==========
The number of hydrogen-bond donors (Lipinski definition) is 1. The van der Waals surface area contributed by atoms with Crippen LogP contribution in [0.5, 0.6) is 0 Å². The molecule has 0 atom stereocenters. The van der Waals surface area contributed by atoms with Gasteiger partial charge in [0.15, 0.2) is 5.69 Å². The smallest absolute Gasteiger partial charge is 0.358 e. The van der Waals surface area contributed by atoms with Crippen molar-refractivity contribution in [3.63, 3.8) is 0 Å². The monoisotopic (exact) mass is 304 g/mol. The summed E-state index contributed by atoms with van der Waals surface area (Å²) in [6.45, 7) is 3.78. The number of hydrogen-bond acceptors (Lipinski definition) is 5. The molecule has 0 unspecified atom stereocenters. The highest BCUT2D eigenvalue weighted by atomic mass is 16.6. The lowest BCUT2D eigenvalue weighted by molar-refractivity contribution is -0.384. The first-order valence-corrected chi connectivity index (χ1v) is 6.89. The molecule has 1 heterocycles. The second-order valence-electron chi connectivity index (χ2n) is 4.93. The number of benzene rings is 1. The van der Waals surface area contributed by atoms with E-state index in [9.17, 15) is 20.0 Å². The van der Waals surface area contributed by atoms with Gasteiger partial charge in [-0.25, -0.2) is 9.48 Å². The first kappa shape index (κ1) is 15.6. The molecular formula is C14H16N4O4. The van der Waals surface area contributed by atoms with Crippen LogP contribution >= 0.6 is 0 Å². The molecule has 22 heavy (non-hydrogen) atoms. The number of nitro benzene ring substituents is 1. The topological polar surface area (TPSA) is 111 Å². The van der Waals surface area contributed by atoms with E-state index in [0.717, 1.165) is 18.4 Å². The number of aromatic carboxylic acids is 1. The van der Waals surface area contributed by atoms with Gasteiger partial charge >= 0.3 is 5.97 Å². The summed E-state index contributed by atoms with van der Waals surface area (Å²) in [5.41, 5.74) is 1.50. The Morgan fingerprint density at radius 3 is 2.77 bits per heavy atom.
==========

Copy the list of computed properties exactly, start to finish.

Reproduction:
The number of hydrogen-bond donors (Lipinski definition) is 1. The van der Waals surface area contributed by atoms with Crippen LogP contribution in [0.5, 0.6) is 0 Å². The molecule has 0 atom stereocenters. The van der Waals surface area contributed by atoms with Gasteiger partial charge in [0.15, 0.2) is 5.69 Å². The smallest absolute Gasteiger partial charge is 0.358 e. The van der Waals surface area contributed by atoms with Crippen molar-refractivity contribution in [3.63, 3.8) is 0 Å². The monoisotopic (exact) mass is 304 g/mol. The summed E-state index contributed by atoms with van der Waals surface area (Å²) in [6.45, 7) is 3.78. The number of hydrogen-bond acceptors (Lipinski definition) is 5. The molecule has 0 unspecified atom stereocenters. The highest BCUT2D eigenvalue weighted by atomic mass is 16.6. The lowest BCUT2D eigenvalue weighted by molar-refractivity contribution is -0.384. The first-order valence-corrected chi connectivity index (χ1v) is 6.89. The molecule has 1 heterocycles. The second-order valence-electron chi connectivity index (χ2n) is 4.93. The number of benzene rings is 1. The van der Waals surface area contributed by atoms with E-state index in [9.17, 15) is 20.0 Å². The van der Waals surface area contributed by atoms with Gasteiger partial charge in [-0.25, -0.2) is 9.48 Å². The first kappa shape index (κ1) is 15.6. The molecular formula is C14H16N4O4. The van der Waals surface area contributed by atoms with Crippen LogP contribution >= 0.6 is 0 Å². The molecule has 22 heavy (non-hydrogen) atoms. The number of nitro benzene ring substituents is 1. The topological polar surface area (TPSA) is 111 Å². The van der Waals surface area contributed by atoms with E-state index in [0.717, 1.165) is 18.4 Å². The number of aromatic carboxylic acids is 1. The van der Waals surface area contributed by atoms with Gasteiger partial charge >= 0.3 is 5.97 Å². The summed E-state index contributed by atoms with van der Waals surface area (Å²) in [5.41, 5.74) is 1.50. The Morgan fingerprint density at radius 3 is 2.77 bits per heavy atom.